Home >Money >IYogi raises $15 mn from US-based VC firm, three others

IYogi raises $15 mn from US-based VC firm, three others

IYogi raises $15 mn from US-based VC firm, three others

Bangalore: Gurgaon-based iYogi Technical Services Pvt. Ltd that offers computer support to individuals and small businesses said on Wednesday it had raised $15 million (Rs70 crore) in its third round of funding.

One of its four investors credited the five-year-old venture’s year-on-year growth for its success in raising capital at a time when most early-stage firms are struggling to generate revenue.

“The capital that we have raised in this round would be utilized for enhancing services and expanding our team of global tech experts," said Uday Challu, co-founder and chief executive, iYogi.

He added that the firm may look at a public listing after 24 months.

Founded in April 2005, iYogi had raised $3.1 million in 2007 and $9.5 million in 2008.

Draper Fisher Jurvetson, or DFJ, a US-based early-stage venture capital firm, contributed $9 million in the latest deal.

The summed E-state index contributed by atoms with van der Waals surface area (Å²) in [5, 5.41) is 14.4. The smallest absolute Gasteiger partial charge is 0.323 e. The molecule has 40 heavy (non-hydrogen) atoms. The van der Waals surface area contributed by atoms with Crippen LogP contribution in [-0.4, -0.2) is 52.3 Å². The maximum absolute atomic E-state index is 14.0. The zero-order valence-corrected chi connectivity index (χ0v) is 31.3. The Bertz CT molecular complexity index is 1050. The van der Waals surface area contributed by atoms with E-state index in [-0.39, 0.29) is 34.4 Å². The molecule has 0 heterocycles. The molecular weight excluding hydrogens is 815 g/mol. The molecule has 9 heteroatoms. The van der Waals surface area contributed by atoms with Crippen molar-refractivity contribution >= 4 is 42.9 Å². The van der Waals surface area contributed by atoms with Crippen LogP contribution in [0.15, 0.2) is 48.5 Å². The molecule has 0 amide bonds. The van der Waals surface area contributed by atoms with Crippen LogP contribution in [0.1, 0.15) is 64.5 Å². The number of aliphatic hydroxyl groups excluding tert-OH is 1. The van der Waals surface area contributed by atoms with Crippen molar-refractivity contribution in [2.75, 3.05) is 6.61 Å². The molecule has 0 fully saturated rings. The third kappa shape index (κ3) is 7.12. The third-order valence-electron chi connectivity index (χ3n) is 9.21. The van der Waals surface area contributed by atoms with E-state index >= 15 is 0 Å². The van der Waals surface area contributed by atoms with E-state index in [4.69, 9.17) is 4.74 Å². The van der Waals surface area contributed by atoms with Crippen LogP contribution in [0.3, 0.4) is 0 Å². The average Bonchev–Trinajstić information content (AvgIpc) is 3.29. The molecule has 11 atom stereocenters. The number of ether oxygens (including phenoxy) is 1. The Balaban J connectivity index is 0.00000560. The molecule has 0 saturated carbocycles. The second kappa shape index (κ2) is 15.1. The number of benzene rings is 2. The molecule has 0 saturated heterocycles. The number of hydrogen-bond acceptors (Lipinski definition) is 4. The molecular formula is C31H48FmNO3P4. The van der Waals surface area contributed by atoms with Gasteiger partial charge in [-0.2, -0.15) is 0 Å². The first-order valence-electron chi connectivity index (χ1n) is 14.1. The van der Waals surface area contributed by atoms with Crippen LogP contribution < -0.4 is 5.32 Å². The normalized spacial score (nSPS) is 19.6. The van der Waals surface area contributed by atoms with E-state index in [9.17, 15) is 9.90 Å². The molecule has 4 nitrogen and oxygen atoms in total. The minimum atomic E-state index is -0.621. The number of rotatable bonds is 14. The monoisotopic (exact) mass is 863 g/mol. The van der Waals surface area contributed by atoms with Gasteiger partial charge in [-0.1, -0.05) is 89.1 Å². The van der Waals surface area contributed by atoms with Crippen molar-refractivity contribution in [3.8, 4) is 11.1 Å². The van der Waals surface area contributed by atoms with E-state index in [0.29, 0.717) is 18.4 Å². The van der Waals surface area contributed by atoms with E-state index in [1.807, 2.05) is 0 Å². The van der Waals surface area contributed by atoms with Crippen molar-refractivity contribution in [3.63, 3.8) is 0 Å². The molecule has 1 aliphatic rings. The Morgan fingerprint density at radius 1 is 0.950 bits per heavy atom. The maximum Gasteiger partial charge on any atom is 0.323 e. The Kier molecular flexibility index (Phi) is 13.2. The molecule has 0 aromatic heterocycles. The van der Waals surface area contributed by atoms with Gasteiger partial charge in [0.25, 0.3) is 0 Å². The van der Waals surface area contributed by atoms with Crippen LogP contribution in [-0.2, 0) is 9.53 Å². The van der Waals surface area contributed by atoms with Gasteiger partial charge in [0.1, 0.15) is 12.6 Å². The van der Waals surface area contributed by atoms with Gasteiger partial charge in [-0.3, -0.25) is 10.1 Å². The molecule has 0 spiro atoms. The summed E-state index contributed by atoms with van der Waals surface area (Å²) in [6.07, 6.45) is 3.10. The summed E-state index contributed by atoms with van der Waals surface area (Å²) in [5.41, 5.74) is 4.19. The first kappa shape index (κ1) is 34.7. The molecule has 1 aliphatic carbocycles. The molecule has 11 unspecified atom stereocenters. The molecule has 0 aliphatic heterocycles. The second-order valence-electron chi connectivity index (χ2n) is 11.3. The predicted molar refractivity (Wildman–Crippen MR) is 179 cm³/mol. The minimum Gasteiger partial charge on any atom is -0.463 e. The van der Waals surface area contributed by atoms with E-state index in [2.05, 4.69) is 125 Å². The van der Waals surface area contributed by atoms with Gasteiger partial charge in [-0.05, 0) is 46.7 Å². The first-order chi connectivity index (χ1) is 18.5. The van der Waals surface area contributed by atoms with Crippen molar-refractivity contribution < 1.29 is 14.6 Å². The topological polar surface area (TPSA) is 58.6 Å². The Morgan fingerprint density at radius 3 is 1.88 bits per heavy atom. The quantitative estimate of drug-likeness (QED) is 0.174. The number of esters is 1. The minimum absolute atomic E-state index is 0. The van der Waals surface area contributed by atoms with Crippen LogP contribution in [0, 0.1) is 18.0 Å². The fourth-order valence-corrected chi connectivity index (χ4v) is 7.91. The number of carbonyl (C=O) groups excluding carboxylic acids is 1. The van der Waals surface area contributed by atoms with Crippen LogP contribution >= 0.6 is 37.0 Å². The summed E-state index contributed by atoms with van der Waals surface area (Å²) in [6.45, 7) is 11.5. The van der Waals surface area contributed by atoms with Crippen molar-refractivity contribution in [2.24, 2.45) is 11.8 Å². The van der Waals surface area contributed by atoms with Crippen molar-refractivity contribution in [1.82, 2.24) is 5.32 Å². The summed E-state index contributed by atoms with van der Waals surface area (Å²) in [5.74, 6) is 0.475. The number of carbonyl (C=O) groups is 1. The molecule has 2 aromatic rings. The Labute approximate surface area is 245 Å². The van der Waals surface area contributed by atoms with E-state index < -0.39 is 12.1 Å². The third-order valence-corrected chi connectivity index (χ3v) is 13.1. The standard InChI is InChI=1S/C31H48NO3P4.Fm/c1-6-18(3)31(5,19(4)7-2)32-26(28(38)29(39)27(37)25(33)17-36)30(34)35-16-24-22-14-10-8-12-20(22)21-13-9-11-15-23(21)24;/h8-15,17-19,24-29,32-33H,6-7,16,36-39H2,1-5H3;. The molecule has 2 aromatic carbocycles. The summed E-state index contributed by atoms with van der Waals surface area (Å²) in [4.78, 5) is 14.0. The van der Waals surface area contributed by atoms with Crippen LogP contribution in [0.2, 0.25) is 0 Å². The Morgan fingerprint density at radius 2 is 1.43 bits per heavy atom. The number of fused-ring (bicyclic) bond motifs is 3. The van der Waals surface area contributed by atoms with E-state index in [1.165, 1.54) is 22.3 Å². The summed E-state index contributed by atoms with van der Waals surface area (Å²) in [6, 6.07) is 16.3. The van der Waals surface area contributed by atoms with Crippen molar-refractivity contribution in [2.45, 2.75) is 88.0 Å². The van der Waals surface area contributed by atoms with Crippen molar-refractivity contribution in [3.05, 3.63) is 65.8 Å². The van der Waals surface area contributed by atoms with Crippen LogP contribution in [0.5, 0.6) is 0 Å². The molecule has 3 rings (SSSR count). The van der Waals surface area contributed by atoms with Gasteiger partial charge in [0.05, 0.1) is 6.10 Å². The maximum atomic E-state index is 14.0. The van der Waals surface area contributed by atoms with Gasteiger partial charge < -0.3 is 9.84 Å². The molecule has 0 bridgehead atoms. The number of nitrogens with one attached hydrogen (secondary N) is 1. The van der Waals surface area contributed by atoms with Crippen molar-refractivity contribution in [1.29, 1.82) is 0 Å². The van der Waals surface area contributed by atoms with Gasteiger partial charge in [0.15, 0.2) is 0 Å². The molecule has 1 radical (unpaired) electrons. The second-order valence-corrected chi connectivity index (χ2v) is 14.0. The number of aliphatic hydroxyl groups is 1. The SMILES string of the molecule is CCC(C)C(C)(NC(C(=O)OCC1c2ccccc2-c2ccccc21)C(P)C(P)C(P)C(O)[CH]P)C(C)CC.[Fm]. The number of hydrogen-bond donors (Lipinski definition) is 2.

DFJ, which recently said it would look at growth-stage deals as well in India, joins continuing investors in iYogi—Canaan Partners, SAP Ventures and SVB India Capital Partners—in iYogi’s latest round of fund-raising.

“In this market, people raise capital in two cases. First, when their plans fail and they need capital for sustenance. Second, when their growth exceeds expectations," said Mohanjit Jolly, executive director, DFJ India.

“iYogi is growing (at) 300% year-on-year. Not many companies can boast of this kind of growth," he said.

iYogi’s primary markets are in the US, the UK, Australia and Canada. It has at least 100,000 annual subscribers and expects to end fiscal 2010 with revenues of $21 million.

According to iYogi, the global on-demand personalized computer support market is worth around $30 billion and is growing at 25-30% annually. Research firm IDC estimates global personal computer sales will grow at 10.3% in 2010, suggesting that more people will be shifting to new computers.

But Milan Sheth, partner, technology practice, Ernst and Young, raised a note of concern. “While iYogi’s B2C (business-to-customer) model ensures its high scalability," he said, “the firm needs to ensure how it would service large number of customers in a seamless manner."

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